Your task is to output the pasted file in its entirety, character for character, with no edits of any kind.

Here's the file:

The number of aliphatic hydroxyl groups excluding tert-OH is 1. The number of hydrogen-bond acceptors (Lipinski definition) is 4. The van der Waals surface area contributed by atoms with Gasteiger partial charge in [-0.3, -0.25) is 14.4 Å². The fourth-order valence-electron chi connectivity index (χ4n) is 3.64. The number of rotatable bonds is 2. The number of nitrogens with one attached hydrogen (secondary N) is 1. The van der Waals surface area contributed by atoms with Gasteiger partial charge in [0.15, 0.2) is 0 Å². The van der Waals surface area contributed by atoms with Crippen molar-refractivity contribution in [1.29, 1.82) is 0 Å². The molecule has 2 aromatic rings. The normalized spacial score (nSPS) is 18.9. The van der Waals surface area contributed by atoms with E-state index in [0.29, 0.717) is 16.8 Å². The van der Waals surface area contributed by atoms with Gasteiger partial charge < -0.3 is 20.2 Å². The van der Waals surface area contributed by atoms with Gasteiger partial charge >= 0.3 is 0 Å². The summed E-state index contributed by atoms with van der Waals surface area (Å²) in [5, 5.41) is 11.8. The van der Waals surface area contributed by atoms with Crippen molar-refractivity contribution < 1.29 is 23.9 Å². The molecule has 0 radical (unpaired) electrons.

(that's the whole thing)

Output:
The number of aliphatic hydroxyl groups excluding tert-OH is 1. The number of hydrogen-bond acceptors (Lipinski definition) is 4. The van der Waals surface area contributed by atoms with Gasteiger partial charge in [-0.3, -0.25) is 14.4 Å². The fourth-order valence-electron chi connectivity index (χ4n) is 3.64. The number of rotatable bonds is 2. The number of nitrogens with one attached hydrogen (secondary N) is 1. The van der Waals surface area contributed by atoms with Gasteiger partial charge in [0.15, 0.2) is 0 Å². The van der Waals surface area contributed by atoms with Crippen molar-refractivity contribution in [1.29, 1.82) is 0 Å². The molecule has 2 aromatic rings. The normalized spacial score (nSPS) is 18.9. The van der Waals surface area contributed by atoms with E-state index in [0.29, 0.717) is 16.8 Å². The van der Waals surface area contributed by atoms with Gasteiger partial charge < -0.3 is 20.2 Å². The van der Waals surface area contributed by atoms with Gasteiger partial charge >= 0.3 is 0 Å². The summed E-state index contributed by atoms with van der Waals surface area (Å²) in [5, 5.41) is 11.8. The van der Waals surface area contributed by atoms with Crippen molar-refractivity contribution < 1.29 is 23.9 Å². The molecule has 0 radical (unpaired) electrons.